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Prosthetic Knees

August 14, 2015

Engineers produce mechanical prosthetic knees for patients in developing countries.

Transcript

BOB HIRSHON (host):

MIT-Prosthetic-Knee-2

A 3-D rendering of the prosthetic knee prototype. (Courtesy of Winter, Murthy, Arlekatti, et al.)

High tech, low-cost prosthetics. I’m Bob Hirshon and this is Science Update.

High tech prosthetic knees enable many people who have lost limbs to walk and even compete in athletic challenges.  But they rely on electronics, cost thousands of dollars, and simply aren’t an option for people living in developing countries. MIT engineer Amos Winter says these amputees suffer disproportionately.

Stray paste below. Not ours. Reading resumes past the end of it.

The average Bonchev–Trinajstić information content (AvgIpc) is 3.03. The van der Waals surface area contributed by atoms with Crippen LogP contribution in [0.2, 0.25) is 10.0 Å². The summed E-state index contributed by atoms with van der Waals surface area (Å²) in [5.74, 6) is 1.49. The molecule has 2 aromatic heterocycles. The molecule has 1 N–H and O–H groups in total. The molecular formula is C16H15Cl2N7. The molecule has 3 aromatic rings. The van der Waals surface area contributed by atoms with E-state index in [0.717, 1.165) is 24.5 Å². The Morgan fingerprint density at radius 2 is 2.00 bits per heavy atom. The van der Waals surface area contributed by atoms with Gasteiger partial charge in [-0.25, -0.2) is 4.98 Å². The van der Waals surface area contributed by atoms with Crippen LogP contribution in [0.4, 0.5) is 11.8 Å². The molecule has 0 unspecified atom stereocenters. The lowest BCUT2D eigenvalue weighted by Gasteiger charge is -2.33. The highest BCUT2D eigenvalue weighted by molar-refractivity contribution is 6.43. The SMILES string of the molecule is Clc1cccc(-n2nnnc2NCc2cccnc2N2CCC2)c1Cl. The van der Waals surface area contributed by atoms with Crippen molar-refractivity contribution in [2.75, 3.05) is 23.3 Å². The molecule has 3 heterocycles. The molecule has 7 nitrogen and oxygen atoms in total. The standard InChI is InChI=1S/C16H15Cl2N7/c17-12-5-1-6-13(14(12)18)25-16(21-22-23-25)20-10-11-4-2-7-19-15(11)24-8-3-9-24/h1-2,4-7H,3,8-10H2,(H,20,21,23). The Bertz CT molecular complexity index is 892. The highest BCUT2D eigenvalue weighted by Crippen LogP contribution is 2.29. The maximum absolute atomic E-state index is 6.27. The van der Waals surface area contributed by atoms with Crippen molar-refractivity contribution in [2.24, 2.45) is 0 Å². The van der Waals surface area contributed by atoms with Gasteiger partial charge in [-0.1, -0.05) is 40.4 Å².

AMOS WINTER (MIT):

So if you are viewed as disabled it might prevent you from getting a job, or getting married; you can face very significant stigmas if you look disabled.

HIRSHON:

In the journal Transactions on Neural Systems and Rehabilitative Engineering, Winter and his colleagues describe a low-cost prosthetic knee, built solely from mechanical parts. It can be adjusted for people of various heights and weights, and lets them walk with no discernible limp. The device is now undergoing testing with patients in India.  I’m Bob Hirshon, for AAAS, the science society.